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Analysis of the Revenue Performance of Local Taxes on Real Properties, CYs 2001-2005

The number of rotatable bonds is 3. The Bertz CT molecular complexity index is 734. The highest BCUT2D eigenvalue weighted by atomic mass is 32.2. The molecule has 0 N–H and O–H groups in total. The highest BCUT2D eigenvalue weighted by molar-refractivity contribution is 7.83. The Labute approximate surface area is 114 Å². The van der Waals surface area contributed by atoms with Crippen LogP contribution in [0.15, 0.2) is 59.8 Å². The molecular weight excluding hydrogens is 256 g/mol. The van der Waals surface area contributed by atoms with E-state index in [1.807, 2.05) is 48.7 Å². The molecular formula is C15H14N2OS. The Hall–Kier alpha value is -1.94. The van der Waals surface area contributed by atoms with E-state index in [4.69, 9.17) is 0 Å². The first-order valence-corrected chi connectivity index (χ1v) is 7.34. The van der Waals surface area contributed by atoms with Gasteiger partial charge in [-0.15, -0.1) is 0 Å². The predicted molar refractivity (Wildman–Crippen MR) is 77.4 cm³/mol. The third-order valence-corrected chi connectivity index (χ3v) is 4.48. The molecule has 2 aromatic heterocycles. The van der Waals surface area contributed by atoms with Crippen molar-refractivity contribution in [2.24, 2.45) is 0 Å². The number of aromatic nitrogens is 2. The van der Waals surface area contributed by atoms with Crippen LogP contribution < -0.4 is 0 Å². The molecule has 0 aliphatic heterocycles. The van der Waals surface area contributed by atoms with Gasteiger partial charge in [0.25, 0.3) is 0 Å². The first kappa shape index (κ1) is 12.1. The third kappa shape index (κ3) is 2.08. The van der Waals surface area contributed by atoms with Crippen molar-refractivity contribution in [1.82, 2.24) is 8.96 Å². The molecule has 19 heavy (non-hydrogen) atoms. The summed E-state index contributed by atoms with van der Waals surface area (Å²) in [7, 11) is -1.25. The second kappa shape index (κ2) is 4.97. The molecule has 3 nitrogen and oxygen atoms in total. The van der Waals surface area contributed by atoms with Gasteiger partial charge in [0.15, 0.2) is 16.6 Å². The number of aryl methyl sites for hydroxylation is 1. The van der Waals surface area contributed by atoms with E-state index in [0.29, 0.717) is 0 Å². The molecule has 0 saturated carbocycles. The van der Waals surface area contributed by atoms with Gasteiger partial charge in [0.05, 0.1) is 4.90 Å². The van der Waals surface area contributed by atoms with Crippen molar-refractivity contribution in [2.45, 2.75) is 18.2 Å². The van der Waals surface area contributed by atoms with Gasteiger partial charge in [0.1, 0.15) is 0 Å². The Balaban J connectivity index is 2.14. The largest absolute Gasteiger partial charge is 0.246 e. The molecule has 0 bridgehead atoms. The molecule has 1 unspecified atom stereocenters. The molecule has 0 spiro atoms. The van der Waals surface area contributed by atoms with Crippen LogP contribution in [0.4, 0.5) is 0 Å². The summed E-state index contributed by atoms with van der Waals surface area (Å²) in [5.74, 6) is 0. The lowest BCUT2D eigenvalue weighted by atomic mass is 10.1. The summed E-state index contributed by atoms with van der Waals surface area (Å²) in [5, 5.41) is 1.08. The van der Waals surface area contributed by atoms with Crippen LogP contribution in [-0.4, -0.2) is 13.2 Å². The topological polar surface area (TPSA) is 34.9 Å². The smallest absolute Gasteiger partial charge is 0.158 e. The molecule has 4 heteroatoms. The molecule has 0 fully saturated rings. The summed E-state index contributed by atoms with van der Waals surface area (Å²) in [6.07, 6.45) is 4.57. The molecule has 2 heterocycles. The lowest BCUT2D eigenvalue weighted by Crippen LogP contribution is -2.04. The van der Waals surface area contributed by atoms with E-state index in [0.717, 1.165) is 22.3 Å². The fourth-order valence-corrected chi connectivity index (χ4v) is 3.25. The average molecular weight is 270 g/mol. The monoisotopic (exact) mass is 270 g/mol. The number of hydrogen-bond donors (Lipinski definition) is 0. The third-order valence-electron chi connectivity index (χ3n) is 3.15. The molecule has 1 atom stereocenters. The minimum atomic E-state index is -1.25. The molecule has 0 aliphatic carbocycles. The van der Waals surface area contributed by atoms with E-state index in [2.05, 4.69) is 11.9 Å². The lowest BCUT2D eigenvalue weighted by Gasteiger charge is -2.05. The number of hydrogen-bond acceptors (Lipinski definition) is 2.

The study reviews the revenue performance of taxes on real property imposed by local government units (LGUs) from 2001 to 2005. It looks into the productivity of the revenue sources of LGUs over the last five years as they strive to become self-reliant and financially stable communities. Presently, local taxes on real property consist of the basic real property tax (RPT), special education fund (SEF) tax, special levy, transfer tax and the idle land tax. The role of property taxes as a major revenue source of LGUs owes to the fact that land which is the primary object of property taxation is permanent and a stable revenue source. Property related taxes are imposed on all forms of real property such as land, buildings, improvements and machinery. However, real properties owned by the government, charitable institutions, churches, cooperatives, and those that are used in the supply and generation of water and electric power as well as equipment for pollution control and environmental protection are exempted from the tax. Among the property taxes, the basic RPT and the SEF tax were the chief revenue sources accounting for a combined share of 94.40% of the total property tax revenues for the period under the review. The transfer tax contributed 5.33%, while the special assessment and the idle land tax made meager contributions of only 0.21% and 0.06%, respectively, to the total. Per type of property tax, the basic RPT increased by 12.55% annually. During the five-year period, it contributed an average of 6.17% to the total LGU revenue. On the other hand, the SEF tax accounted for about 6.05% of the total LGU revenues in CYs 2001-2005 while the tax on transfers of real property ownership, idle land tax and special levy contributed only less than one percent to the total local revenues. By local government level, cities generated the biggest share of total property tax revenue, followed by municipalities and provinces. The highest growth rate was also registered by cities at an average of 12.85% annually. On the other hand, provinces and municipalities registered an annual average growth of 11.54% and 10.12%, respectively. The proliferation of business and commercial establishments in the cities resulted in higher property values as well as tax yields. By region, NCR remained the biggest contributor to total property tax revenues, followed by Regions IV and III. The concentration of most high-end properties in the NCR has contributed much to its substantial share of property tax revenues. In terms of growth, Region II registered the fastest growth rate among the regions, followed by Regions I, IX and III. In general, property related taxes imposed by local governments grew during the five-year period (2001-2005), and the basic RPT remains the major contributor to aggregate revenues. However, a further assessment of these taxes shows that their full potential as an important source of local government revenue has not been fully attained on account of the problems afflicting the administration and collection of these taxes. Making these taxes become more productive sources of local government revenues requires the recognition of such problems as well as the development of reform measures for their resolutions. LGUs on their part must have the political will to pursue such reforms, since mandates or legislative innovations can only be sustained with their support and cooperation.


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